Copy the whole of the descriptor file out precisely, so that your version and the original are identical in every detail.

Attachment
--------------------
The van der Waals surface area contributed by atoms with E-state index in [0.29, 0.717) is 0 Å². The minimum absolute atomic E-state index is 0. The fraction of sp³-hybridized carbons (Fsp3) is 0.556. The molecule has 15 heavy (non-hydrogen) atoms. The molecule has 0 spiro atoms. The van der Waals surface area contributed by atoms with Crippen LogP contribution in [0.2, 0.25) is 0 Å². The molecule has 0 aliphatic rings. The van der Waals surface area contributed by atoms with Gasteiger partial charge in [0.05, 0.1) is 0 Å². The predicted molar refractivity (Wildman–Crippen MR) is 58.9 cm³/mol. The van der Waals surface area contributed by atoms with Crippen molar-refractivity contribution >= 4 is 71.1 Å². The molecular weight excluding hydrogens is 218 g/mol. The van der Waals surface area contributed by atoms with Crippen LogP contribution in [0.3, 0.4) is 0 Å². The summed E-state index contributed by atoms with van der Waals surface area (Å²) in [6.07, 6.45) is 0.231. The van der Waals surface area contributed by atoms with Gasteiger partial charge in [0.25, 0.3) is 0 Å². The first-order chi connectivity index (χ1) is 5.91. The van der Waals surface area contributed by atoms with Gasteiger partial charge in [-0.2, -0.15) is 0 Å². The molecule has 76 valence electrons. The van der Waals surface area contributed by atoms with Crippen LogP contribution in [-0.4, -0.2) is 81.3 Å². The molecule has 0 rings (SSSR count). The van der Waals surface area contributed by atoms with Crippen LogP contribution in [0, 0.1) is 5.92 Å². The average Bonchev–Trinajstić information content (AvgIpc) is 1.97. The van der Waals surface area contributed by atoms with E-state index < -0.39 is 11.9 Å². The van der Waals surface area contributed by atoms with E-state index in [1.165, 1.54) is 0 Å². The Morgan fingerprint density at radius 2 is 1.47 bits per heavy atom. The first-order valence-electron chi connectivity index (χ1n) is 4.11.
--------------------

The van der Waals surface area contributed by atoms with E-state index in [0.29, 0.717) is 0 Å². The minimum absolute atomic E-state index is 0. The fraction of sp³-hybridized carbons (Fsp3) is 0.556. The molecule has 15 heavy (non-hydrogen) atoms. The molecule has 0 spiro atoms. The van der Waals surface area contributed by atoms with Crippen LogP contribution in [0.2, 0.25) is 0 Å². The molecule has 0 aliphatic rings. The van der Waals surface area contributed by atoms with Gasteiger partial charge in [0.05, 0.1) is 0 Å². The predicted molar refractivity (Wildman–Crippen MR) is 58.9 cm³/mol. The van der Waals surface area contributed by atoms with Crippen molar-refractivity contribution >= 4 is 71.1 Å². The molecular weight excluding hydrogens is 218 g/mol. The van der Waals surface area contributed by atoms with Crippen LogP contribution in [0.3, 0.4) is 0 Å². The summed E-state index contributed by atoms with van der Waals surface area (Å²) in [6.07, 6.45) is 0.231. The van der Waals surface area contributed by atoms with Gasteiger partial charge in [0.25, 0.3) is 0 Å². The first-order chi connectivity index (χ1) is 5.91. The van der Waals surface area contributed by atoms with Gasteiger partial charge in [-0.2, -0.15) is 0 Å². The molecule has 76 valence electrons. The van der Waals surface area contributed by atoms with Crippen LogP contribution in [-0.4, -0.2) is 81.3 Å². The molecule has 0 rings (SSSR count). The van der Waals surface area contributed by atoms with Crippen LogP contribution in [0, 0.1) is 5.92 Å². The average Bonchev–Trinajstić information content (AvgIpc) is 1.97. The van der Waals surface area contributed by atoms with E-state index < -0.39 is 11.9 Å². The van der Waals surface area contributed by atoms with E-state index in [1.165, 1.54) is 0 Å². The Morgan fingerprint density at radius 2 is 1.47 bits per heavy atom. The first-order valence-electron chi connectivity index (χ1n) is 4.11.